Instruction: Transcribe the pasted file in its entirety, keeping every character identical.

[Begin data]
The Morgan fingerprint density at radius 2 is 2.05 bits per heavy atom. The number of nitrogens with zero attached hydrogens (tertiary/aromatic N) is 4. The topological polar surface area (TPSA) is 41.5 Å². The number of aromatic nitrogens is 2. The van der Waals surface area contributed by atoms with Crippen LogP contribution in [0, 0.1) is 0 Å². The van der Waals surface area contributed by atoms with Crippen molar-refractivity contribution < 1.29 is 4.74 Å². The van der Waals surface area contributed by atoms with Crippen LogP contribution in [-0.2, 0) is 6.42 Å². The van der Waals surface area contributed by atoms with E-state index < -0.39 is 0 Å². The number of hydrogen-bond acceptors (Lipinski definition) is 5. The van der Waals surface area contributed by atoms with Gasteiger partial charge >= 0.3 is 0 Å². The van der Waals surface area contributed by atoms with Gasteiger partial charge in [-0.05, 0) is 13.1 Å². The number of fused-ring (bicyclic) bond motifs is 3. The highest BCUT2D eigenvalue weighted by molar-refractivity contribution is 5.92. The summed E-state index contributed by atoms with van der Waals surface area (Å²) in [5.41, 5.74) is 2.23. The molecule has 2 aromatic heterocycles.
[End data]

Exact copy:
The Morgan fingerprint density at radius 2 is 2.05 bits per heavy atom. The number of nitrogens with zero attached hydrogens (tertiary/aromatic N) is 4. The topological polar surface area (TPSA) is 41.5 Å². The number of aromatic nitrogens is 2. The van der Waals surface area contributed by atoms with Crippen LogP contribution in [0, 0.1) is 0 Å². The van der Waals surface area contributed by atoms with Crippen molar-refractivity contribution < 1.29 is 4.74 Å². The van der Waals surface area contributed by atoms with Crippen LogP contribution in [-0.2, 0) is 6.42 Å². The van der Waals surface area contributed by atoms with E-state index < -0.39 is 0 Å². The number of hydrogen-bond acceptors (Lipinski definition) is 5. The van der Waals surface area contributed by atoms with Gasteiger partial charge >= 0.3 is 0 Å². The van der Waals surface area contributed by atoms with Gasteiger partial charge in [-0.05, 0) is 13.1 Å². The number of fused-ring (bicyclic) bond motifs is 3. The highest BCUT2D eigenvalue weighted by molar-refractivity contribution is 5.92. The summed E-state index contributed by atoms with van der Waals surface area (Å²) in [5.41, 5.74) is 2.23. The molecule has 2 aromatic heterocycles.